William Wordsworth

(1770-1850 / Cumberland / England)

William Wordsworth Quotes

  • ''So didst thou travel on life's common way,
    In cheerful godliness; and yet thy heart
    The lowliest duties on herself did lay.''
    William Wordsworth (1770-1850), British poet. London, 1802 (l. 12-14). . . Norton Anthology of Poetry, The. Alexander W. Allison and others, eds. (3d ed., 1983) W. W. Norton & Company.
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  • ''And open field, through which the pathway wound,
    And homeward led my steps. Magnificent
    The morning rose, in memorable pomp,
    Glorious as e'er I had beheld—in front,
    The sea lay laughing at a distance; near,
    The solid mountains shone, bright as the clouds,
    Grain-tinctured, drenched in empyrean light;''
    William Wordsworth (1770-1850), British poet. The Prelude; IV. Summer Vacation (l. 322-328). . . Oxford Anthology of English Literature, The, Vols. I-II. Frank Kermode and John Hollander, general eds. (1973) Oxford University Press (Also published as six paperback vols.: Medieval English Literature, J. B. Trapp, ed.; The Literature of Renaissance England, John Hollander and Frank Kermode, eds.; The Restoration and the Eighteenth Century, Martin Price, ed.; Romantic Poetry and Prose, Harold Bloom and Lionel Trilling, eds.; Victorian Prose and Poetry, Lionel Trilling and Harold Bloom, eds.; Modern British Literature, Frank Kermode and John Hollander, eds.).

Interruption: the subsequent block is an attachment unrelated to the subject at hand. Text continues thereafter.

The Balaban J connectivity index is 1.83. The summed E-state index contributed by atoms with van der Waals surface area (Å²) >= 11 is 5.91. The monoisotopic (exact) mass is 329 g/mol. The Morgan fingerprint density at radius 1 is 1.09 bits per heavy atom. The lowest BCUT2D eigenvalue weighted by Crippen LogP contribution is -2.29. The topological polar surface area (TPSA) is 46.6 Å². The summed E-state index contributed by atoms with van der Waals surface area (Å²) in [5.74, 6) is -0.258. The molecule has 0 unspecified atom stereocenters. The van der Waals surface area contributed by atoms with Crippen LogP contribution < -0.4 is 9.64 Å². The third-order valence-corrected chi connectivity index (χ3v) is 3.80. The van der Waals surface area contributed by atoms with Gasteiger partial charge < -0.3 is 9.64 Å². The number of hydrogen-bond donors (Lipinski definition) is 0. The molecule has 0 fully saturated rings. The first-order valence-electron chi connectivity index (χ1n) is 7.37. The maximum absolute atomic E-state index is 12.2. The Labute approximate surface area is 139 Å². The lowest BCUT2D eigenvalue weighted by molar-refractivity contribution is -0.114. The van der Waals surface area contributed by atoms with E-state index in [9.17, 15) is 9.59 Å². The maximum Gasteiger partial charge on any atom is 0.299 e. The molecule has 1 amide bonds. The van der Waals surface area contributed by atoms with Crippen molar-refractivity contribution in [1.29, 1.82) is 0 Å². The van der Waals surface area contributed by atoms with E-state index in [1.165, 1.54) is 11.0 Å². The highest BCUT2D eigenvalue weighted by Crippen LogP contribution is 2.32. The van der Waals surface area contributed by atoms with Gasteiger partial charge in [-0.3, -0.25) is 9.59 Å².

• ''And give us manners, virtue, freedom, power.
    Thy soul was like a star, and dwelt apart.''
    William Wordsworth (1770-1850), British poet. London, 1802 (l. 8-9). . . Norton Anthology of Poetry, The. Alexander W. Allison and others, eds. (3d ed., 1983) W. W. Norton & Company.
  • ''I made no vows, but vows
    Were then made for me; bond unknown to me
    Was given, that I should be, else sinning greatly,
    A dedicated Spirit.''
    William Wordsworth (1770-1850), British poet. The Prelude; IV. Summer Vacation (l. 334-337). . . Oxford Anthology of English Literature, The, Vols. I-II. Frank Kermode and John Hollander, general eds. (1973) Oxford University Press (Also published as six paperback vols.: Medieval English Literature, J. B. Trapp, ed.; The Literature of Renaissance England, John Hollander and Frank Kermode, eds.; The Restoration and the Eighteenth Century, Martin Price, ed.; Romantic Poetry and Prose, Harold Bloom and Lionel Trilling, eds.; Victorian Prose and Poetry, Lionel Trilling and Harold Bloom, eds.; Modern British Literature, Frank Kermode and John Hollander, eds.).
  • ''Milton! thou should'st be living at this hour:
    England hath need of thee:''
    William Wordsworth (1770-1850), British poet. London, 1802 (l. 1-2). . . Norton Anthology of Poetry, The. Alexander W. Allison and others, eds. (3d ed., 1983) W. W. Norton & Company.
  • ''Knowledge and increase of enduring joy
    From the great Nature that exists in works
    Of mighty Poets.''
    William Wordsworth (1770-1850), British poet. The Prelude; V. Books (l. 593-595). . . Oxford Anthology of English Literature, The, Vols. I-II. Frank Kermode and John Hollander, general eds. (1973) Oxford University Press (Also published as six paperback vols.: Medieval English Literature, J. B. Trapp, ed.; The Literature of Renaissance England, John Hollander and Frank Kermode, eds.; The Restoration and the Eighteenth Century, Martin Price, ed.; Romantic Poetry and Prose, Harold Bloom and Lionel Trilling, eds.; Victorian Prose and Poetry, Lionel Trilling and Harold Bloom, eds.; Modern British Literature, Frank Kermode and John Hollander, eds.).